TMF: Holiday Rant

Welcome to the final stretch of the holiday season. If you’ve procrastinated your holiday shopping, check out the Feminist Parent’s Gift Guide here. But for those of us who’ve already braved the big-box stores (or who only have big-box stores as an option because everything else closed down in the recession), you’ve no doubt realized that with all the yuletide joy comes something else…

Sing it with me now: It’s the most sexist time of the year!

To illustrate my point, I’m going to focus my rant on a recent trip to Target. But as my shopping trips have proved time and again, these Tired Marketing Fails are not exclusive to the red dot. Here we go!


The backdrop says gender-neutral, but I’m pretty sure some of that stuff has a gender agenda.

One of the things I’ve been noticing is that, with a few exceptions here and there, if you are shopping for anyone under the age of 3, you can find a fair amount of gender-neutral (or at least not forced-gender-acceptance) displays. Some of the toys inside the displays might be sexist, but as the yellow background of this set-up shows, the idea is that the young ones are not completely gender-branded just yet.


Beware the gender-coded land of dolls. No boys allowed!

But all you have to do is turn the corner and you will find an aisle just like this. Pink backdrop and loaded with gender-coded baby dolls. Now, psychology tells us that all preschoolers — regardless of gender identity — enjoy playing with dolls. But this display clearly reads: GIRLS ONLY. BOYS WILL BE SHUNNED.

Likewise, if you venture into the pretend play area of Target, it is clearly “labeled” as being for girls. Because all a girl wants to do is grow up to be a housewife, duh!

It’s never too early to start training your little girl to be a second-class citizen!


The all-blue backdrop and color scheme announces that this stuff is only for boys!

Just an aisle or two over I found the train section, to which my two-year-old daughter squealed with joy. She loves trains! But sadly, the all-blue color scheme let us know right away that this stuff is not for girls. Silly girls, didn’t you get the memo? You’re place is back in that last aisle, training to be in the kitchen! … You know how feminists are always complaining that boys get more “action” toys than girls? Yeah, this is exactly that.

Here’s another heart-break for my apparently gender-rebelling toddler. The action figures are not for girls! You know how I know? Because of that handy blue backdrop! How else would I know that my daughter can’t possibly think Spiderman is her favorite character? Silly little girls, action toys are not for you!

These dolls, I mean action figures, are a-okay for boys!


The paltry gender-neutral Legos. On the bottom shelf, set apart from the other identical blue and pink-themed sets.

So, by now most of you have probably heard about the big Lego shit-storm. It turns out, we’re not in the minority of people who hate the idea that the toy company has branded their products based on the really tired idea that “pink is for girls” and “blue is for boys.” So, you’d think that they’d have a lot more of these gender-neutral green packages than the blue and pink ones (out of frame). Nah, this is just a token gesture after all. It’s almost comical, really. The whole point is that we don’t need three categories: pink, blue, and other. We just need one toy for all!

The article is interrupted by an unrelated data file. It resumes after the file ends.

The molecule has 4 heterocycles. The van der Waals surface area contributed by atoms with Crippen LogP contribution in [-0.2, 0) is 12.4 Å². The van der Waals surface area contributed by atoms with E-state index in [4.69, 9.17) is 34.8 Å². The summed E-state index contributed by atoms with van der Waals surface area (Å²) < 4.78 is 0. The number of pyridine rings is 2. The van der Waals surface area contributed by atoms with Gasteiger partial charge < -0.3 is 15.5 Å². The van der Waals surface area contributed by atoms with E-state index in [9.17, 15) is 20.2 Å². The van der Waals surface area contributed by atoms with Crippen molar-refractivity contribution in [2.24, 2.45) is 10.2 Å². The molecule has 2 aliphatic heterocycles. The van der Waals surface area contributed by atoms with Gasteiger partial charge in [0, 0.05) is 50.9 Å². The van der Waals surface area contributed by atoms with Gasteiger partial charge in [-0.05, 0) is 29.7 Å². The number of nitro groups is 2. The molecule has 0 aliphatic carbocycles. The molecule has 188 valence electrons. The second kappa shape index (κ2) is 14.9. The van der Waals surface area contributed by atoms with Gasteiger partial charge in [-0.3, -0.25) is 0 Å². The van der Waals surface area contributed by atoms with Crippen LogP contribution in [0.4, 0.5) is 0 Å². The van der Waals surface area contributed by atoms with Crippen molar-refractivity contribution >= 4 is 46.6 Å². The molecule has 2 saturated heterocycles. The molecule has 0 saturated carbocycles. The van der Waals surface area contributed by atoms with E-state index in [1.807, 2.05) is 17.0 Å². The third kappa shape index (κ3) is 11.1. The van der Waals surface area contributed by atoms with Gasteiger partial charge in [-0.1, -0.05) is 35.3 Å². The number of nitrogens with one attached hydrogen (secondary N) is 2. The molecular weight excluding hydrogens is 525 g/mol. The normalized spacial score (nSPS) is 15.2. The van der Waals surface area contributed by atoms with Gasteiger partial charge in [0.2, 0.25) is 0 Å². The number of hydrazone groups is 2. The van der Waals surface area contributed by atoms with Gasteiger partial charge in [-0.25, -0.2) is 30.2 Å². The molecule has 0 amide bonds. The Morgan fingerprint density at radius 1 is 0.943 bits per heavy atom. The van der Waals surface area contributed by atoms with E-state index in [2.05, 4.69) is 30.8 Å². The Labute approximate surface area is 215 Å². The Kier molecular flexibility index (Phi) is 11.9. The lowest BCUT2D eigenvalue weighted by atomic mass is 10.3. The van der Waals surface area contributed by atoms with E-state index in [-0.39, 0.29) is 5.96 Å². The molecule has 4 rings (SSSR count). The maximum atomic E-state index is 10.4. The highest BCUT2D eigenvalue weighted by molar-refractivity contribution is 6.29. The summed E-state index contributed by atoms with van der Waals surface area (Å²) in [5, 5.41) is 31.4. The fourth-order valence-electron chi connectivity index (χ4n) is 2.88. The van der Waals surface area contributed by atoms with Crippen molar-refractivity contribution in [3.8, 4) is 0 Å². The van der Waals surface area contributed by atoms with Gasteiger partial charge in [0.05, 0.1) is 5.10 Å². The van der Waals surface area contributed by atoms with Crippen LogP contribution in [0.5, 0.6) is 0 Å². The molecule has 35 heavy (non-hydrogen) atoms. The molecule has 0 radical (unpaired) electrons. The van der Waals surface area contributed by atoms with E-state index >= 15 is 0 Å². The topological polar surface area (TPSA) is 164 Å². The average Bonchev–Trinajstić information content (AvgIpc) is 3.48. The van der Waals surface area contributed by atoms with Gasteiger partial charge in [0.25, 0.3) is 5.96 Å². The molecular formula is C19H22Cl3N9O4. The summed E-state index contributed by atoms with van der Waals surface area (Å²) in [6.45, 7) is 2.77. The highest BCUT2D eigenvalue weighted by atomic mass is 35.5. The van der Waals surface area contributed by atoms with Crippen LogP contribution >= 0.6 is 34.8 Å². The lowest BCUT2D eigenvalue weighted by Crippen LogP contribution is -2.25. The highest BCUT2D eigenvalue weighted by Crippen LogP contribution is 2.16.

Interestingly, Target has a whole aisle of pretend play sets and toys several aisles away from the highly gendered pink aisle. But don’t let the seemingly neutral zone fool you. There’s plenty of sexism (in these mostly Target-brand) gift ideas. This one reminds us that just as pretending to cook is for girls, pretending to fix stuff is definitely for boys.

It’s funny how you think girls don’t grow up to want to fix stuff. Come here. Let me show you my table saw…

I am willing to give credit where it’s due, even if it’s in the smallest possible gestures. While there are many gender-coded play sets showing girls using anything related to the domestic sphere — cleaning, cooking, babies, etc. — there was one domestic item I found with a boy on it (and that was not “labeled” with pink or blue). But can you spot the one thing that is off about this mini-Dirt Devil? No. Not that a boy is using it. How about it’s one of the only Target-branded pretend toys to show Spanish! Huh. It’s like there’s a whole other message here. Could they be saying that it’s okay for boys to play with domestic (girl) stuff if they are Spanish-speaking because they will probably just end up being landscapers or housekeepers? (Ugh. Please let it not be that!)

See. Boys can use a vacuum. Wait… why do I feel like something is wrong here?


And now we come to the photo that so encapsulates gender-coding in toys and sexist branding. Indeed, this little pit-stop in my shopping experience made me the most mad of anything else I saw! Why in the hell do we need a pink car and a blue car? If you look at each box, aside from the colors and the kids riding them, these two toy jeeps are exactly the same! Is there a reason why these cars have to be given a gender agenda at all? Honestly. As adults, women and men both drive cars. So, there is no incentive, so to speak, to code this activity for one gender or another. (By “incentive” I of course mean that as a society the incentive to code something for one gender or another is to reinforce rigid gender roles and stereotypes.) EVERY GENDER DRIVES CARS! This is just the dumbest gender coding ever (behind Legos).

You know what I am wondering? Where are the orange cars? Red cars? Yellow cars? Green cars?

What about you? Have you seen some truly sexist stuff out there while shopping? I want to hear about it! Leave me a comment or drop me a line! You’re photo could be featured in an upcoming TMF!

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